Onesimos Nesib (Qubee: Onesimoos Nasiib) was born in Hurrumu, former Yayu district, Illubabor Zone, Oromia Region in 1855/56. His birth name was Hiikaa (“translator, problem solver, one who liberates”). Onesimos is the biblical name he received after baptism in 1872. Like the main character in Paul’s letter to Philemon, Onesimus was enslaved. Hiikaa had been ransomed by the French vice-consul Werner Munzinger in Massawa in 1870 and then attended the nearby “School for Freed Man” established by the Swedish Evangelical Mission (SEM). From 1876 until 1881, Onesimos studied at Johannelund Missionary Training Institute.
Having returned from Sweden, Onesimos Nesib participated in the SEM expedition to reach Oromia via Khartoum and Famaka (Sudan). However, the team did not reach its destination. Seriously ill and exhausted, Onesimus arrived back in Imkullu (near Massawa) about the middle of July 1882.
A few weeks later, Onesimos started to translate Christian literature into Oromo. The first book printed at the local mission press was a hymn book called Faarsaa fi Weedu (“Hymns and Songs”), 1886.
In 1881, his former teacher and SEM leader in Eritrea and Ethiopia, Rev. Bengt P. Lundahl, had published an Amharic hymn book, Yegubaé Mezmurat. From these 41 congregational songs, Onesimos translated 26 into Oromo. He selected 75 songs from various Swedish and English hymn books and also translated them into Oromo. In total, the first edition of Onesimos’ hymnal thus contained 101 hymns, including two by Martin Luther (“A Mighty Fortress” and “Dear Christians, One and All, Rejoice”).
Onesimos Nasib kept revising his Oromo hymn book. Thirteen year later, the second edition was published in Switzerland under the new title of Galata Waaqayyoo Gooftaa Maccaa (‘Praise God, Lord of hosts’). The third edition was published in 1935, based on the enlarged manuscript Onesimos completed in 1927). The editors, Rev. Martin and Ingeborg Nordfeldt, included some of Onesimos’ latest songs, yet replaced several of his other hymns and added an Oromo translation of parts of the liturgy. The Nordfeldt family had made their home in Nekemte in 1924 and learned Oromo from Onesimos and his colleague, Aster Ganno.
Onesimos Nesib had left for Illubabor via Djibouti in 1903, but settled at the invitation of Governor Kumsaa Moroda in Nekemte. In 1904, Onesimos received a plot for his house and a school in Nejo but had to return to Nekemte in early 1906. He stayed there until he died in 1931, teaching reading and writing Oromo at an elementary school and proclaiming the Good News of Jesus Christ.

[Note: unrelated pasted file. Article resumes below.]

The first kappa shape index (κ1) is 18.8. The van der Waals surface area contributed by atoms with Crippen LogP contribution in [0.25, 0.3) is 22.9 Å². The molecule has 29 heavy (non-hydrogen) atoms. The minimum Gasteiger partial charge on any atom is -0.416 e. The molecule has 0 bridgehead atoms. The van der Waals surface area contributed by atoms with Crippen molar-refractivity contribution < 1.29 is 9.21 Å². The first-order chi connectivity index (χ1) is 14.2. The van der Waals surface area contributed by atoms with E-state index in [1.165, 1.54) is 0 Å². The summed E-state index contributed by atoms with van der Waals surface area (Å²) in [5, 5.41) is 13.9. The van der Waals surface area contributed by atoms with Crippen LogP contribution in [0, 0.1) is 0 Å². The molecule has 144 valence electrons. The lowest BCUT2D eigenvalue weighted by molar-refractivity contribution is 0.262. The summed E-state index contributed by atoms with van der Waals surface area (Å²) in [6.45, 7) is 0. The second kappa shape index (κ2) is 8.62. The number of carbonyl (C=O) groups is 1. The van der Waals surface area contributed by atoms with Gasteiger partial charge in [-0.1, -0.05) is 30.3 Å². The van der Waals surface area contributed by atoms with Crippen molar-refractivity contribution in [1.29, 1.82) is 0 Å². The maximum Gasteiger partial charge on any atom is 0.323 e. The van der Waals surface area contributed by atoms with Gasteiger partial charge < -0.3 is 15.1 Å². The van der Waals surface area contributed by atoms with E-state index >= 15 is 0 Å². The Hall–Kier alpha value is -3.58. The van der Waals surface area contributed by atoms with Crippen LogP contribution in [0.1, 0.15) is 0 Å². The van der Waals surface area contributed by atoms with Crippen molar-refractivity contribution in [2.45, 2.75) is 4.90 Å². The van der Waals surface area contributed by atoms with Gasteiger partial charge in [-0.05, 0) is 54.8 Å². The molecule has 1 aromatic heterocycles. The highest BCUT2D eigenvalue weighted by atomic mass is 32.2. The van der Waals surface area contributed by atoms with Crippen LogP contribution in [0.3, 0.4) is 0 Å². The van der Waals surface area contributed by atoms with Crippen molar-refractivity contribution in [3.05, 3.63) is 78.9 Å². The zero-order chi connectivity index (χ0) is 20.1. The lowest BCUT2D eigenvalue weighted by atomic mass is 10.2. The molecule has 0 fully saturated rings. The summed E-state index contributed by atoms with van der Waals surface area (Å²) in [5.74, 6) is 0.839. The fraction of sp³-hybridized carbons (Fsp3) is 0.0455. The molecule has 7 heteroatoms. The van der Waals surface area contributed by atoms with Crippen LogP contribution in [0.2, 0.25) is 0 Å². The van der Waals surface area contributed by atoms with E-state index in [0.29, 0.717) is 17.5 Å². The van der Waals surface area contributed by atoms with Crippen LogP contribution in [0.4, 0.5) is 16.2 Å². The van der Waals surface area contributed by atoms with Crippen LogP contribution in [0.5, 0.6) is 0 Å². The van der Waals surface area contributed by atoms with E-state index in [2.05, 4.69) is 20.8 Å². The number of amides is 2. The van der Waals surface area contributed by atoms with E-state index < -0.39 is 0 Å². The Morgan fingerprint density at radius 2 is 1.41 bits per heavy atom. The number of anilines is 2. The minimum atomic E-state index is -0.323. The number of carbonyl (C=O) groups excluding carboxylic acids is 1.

Onesimos could play the harmonium (pump organ) and brought one with him when he returned from his study in Sweden. Unfortunately, the harmonium was stolen during his second missionary expedition to reach Oromia in 1885/86.
Onesimos Nesib’s legacy as an Oromo Bible translator, evangelist and teacher are well-known. However, there is still much to learn about Onesimos as the father of Oromo gospel music. Further studies are most welcome.
For further study
(1a) Hymn books
Yagubae mazmurat (‘[Amharic] Songs of the Congregation’). Translated by Bengt Peter Lundahl. St. Chrischona: Swedish Evangelical Mission, 1881. [41 hymns; with music notation for harmonium]
» Open book
Faarsaa fi Weedu (‘[Oromo] Hymns and Songs’). Translated by Onesimos Nesib. Imkullu (Massawa): Swedish Evangelical Mission, 1886. [101 hymns; without music notation]
» Open book
Yagubae mazmurat (‘[Amharic] Songs of the Congregation’). Revised edition. Imkullo: Swedish Evangelical Mission, 1887. [93 hymns; without music notation]
» Open book
Galata Waaqayyoo Gooftaa Maccaa (‘Praise God, Lord of hosts’). 2nd edition. St. Chrischona, 1899.
Galata Waaqayyo Gooftaa Machaa (‘Praise God, Lord of hosts’). Edited by Martin Nordfeldt. Addis Ababa: Swedish Evangelical Mission, 1935. [116 hymns; based on the expanded edition left by Onesimus at his death in 1931]
» Open book
(1b) Additional Oromo publications
translated / edited by Oneesimos Naasib
Kakuu Haaraa: Innis Kan Gooftaa Keenyaa Kan Fayisaa Keenyaaa KaYasuus Kiristoos Wangeela Qulqulluu Macaafota Ergamtootas (“The New Testament of Our Lord and Savior Jesus Christ”). Imkullu (Massawa),1893.
Macaafa Qulqulluu: Innis Macaafa ta Kakuu Moofaa fi Harawaa (“The Holy Bible: The Old and New Testament”). St. Chrischona, 1899.
Katekismos (“[Luther’s Small] “Catechism”). St. Chrischona, 1899.
» Read online (ALVIN Portal)
» Compare translation in EECMY Book of Liturgy
and Worship, 2013, p. 344-353
(1c) Oromo publications
translated / authored by Onesimoos Nasiib and Aster Gannoo
Jalqaba Barsiisaa: The Galla Spelling Book [and Reader]. Imkullu: Swedish Mission Press, 1894.
Garaani Namaa Mana Waaqayyoo yookis Idoo Bultii Seexanaa (“Man’s Heart either God’s Temple or Satan’s Abode”). St. Chrischona, 1899.